At this point I think I should add a caveat and reassurance that what you see below is something much more experimental than I would ever dream of recommending in any of my designs for others! The advantage of doing our own garden is that we can get to try out things that might seem a bit wacky, and test them out. For my design work I am keen to find workable solutions that are tried and tested, and considerably easier to implement, though this of course varies depending on the needs of the particular design job.
Back to the story...
We also added some friable mix from some dismantled wicking beds, the tree rounds are there as stepping stones.
And finally, our daughter helps by broadcasting oat and fenugreek seeds as a green manure. Now it's the end of June, it may just be too cold for germination (though I am told fenugreek can germinate in very cold soils). We covered the area with some spare shadecloth to protect from birds and I guess we'll just wait and see if anything comes up! [Update 17/7/2017 - the seeds are up! And they did especially well under the shadecloth - extra insulation at this time of year I guess...]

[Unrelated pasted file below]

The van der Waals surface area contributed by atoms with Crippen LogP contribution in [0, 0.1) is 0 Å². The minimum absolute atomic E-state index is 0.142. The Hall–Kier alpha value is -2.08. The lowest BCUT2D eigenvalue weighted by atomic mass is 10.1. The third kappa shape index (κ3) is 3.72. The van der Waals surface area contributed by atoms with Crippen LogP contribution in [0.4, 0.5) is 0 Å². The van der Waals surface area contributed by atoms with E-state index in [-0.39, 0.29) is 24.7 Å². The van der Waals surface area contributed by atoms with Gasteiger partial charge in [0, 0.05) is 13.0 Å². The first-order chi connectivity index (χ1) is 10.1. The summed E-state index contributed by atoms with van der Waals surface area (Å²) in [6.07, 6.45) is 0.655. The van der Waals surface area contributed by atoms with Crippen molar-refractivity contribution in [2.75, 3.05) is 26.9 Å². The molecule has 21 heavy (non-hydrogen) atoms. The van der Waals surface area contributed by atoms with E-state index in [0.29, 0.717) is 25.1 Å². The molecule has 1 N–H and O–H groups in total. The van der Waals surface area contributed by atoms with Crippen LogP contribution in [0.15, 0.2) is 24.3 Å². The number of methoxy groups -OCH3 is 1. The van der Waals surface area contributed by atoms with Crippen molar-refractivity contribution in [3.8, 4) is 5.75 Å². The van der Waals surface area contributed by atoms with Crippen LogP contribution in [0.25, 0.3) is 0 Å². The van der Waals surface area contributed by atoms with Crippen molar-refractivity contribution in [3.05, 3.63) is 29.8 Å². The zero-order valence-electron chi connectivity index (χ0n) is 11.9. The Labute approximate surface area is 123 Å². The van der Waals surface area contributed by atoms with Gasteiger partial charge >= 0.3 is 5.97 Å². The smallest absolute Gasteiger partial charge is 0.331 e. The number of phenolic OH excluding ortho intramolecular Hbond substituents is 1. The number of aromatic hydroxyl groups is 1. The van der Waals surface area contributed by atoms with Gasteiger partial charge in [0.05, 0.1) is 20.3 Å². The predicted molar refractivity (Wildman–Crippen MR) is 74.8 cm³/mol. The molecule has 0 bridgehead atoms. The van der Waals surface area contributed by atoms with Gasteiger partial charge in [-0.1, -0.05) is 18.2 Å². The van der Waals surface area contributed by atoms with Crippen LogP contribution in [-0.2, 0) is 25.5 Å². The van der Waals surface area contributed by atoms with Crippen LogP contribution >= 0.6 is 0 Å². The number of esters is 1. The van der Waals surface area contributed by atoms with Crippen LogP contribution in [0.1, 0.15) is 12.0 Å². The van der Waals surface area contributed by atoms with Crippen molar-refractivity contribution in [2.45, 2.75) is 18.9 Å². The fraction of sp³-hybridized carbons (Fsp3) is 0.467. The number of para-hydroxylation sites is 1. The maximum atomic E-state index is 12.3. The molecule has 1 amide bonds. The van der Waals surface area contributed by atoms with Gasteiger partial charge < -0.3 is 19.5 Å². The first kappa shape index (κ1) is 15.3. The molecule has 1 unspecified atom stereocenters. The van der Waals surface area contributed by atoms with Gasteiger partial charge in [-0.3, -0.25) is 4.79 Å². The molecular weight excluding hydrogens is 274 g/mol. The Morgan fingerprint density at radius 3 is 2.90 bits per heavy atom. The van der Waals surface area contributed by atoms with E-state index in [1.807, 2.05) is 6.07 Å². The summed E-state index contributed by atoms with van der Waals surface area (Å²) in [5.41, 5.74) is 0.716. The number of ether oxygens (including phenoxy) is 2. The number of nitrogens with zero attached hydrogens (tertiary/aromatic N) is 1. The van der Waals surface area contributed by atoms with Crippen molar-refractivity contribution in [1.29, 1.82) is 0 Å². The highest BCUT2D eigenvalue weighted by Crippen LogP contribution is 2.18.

One bed done, another one to go. The far bed was actually much simpler as rain water will be entering from the high side anyway, meaning a very slight slope in that bed will be an advantage... For this bed we used compost, mulch and some remaining topsoil. You can see it filled in the picture below. One of our dogs, Kiki, poses for the camera on the path between the beds. You can see the shade cloth on the closer bed protecting the seeds. There is some fencing in the background too - let's just say that two kelpies and earthworks are not a very productive combination, so we're fencing off the whole area until things get established and there's not so much bare soil for the dogs to move around!
The white sticks in the foreground are markers for where some dwarf fruit trees will be planted into the berm, which is a great segue into my next post... planting up the berms!